A cold reception for South Africa?

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There are whispered rumours swirling around the South African capital regarding tomorrow night's match between the hosts and Uruguay at Loftus-Versfeld Stadium. Concerns exist that the hordes of Bafana Bafana supporters who turned out in the Soccer City sunshine for Friday afternoon's World Cup curtain-raiser will refuse to brave the forecasted below-zero degree temperatures to cheer on their side once more in the second match of the African nation's campaign.
Early indicators suggest the speculation is just that: speculation. Fifa have reported the match is sold out and local newspapers are claiming the nearby OR Tambo Airport is, this afternoon, expecting an influx of internal flights that will "bring thousands of fans together from across the country".

However, world football's governing body is already investigating why a large, visible section of 800 seats at Friday's opening match in Soweto remained empty, while stewards' strikes in Cape Town and Durban and train drivers' protests in Johannesburg are causing logistical problems.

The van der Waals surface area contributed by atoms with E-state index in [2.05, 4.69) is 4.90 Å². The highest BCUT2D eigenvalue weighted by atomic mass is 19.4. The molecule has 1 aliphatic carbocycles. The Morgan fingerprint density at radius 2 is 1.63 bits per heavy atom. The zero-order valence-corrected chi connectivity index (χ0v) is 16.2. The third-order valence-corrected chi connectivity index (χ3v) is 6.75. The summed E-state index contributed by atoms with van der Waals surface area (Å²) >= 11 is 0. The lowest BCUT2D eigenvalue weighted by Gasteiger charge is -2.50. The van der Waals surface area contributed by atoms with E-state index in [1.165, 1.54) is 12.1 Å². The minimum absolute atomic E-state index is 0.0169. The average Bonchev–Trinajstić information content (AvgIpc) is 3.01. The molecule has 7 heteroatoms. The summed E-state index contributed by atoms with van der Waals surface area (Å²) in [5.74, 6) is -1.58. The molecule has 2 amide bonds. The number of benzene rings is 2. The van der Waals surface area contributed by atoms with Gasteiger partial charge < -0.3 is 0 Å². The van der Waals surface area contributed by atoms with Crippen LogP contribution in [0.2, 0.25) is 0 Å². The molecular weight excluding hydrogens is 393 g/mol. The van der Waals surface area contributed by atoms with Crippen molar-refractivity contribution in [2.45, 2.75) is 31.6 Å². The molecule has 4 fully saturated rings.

The attendance at the 42,000-capacity stadium in Tshwane tomorrow night will go a long way in confirming exactly how loyal this country is to their national side. The euphoria and ecstasy that followed
the South African midfielder
Siphiwe Tshabalala's opening strike against Mexico last week was tempered only by Rafael Marquez's late equaliser.

The vuvuzelas fell silent for a second as the Bafana fans exhaled in angst, but moments later the chants and cheering returned - make no mistake, the belief that Carlos Alberto Parreira's side can safely negotiate the group stages is less pipe dream and more genuine faith.

Unbeaten in 13 matches, the team has experienced a frantic turnaround from laughing stocks to national heroes and Parreira is determined to prolong the patriotic party. The Brazilian believes four points would successfully secure their progress to Round Two, meaning victory over their South American opponents should turn the capital into a carnival. His goal-scoring midfielder agrees.

"A win against Uruguay will virtually seal our passage into the second round and make the nation even prouder," Tshabalala said. "They have been behind us all the way and we need to repay them by getting through to the second round."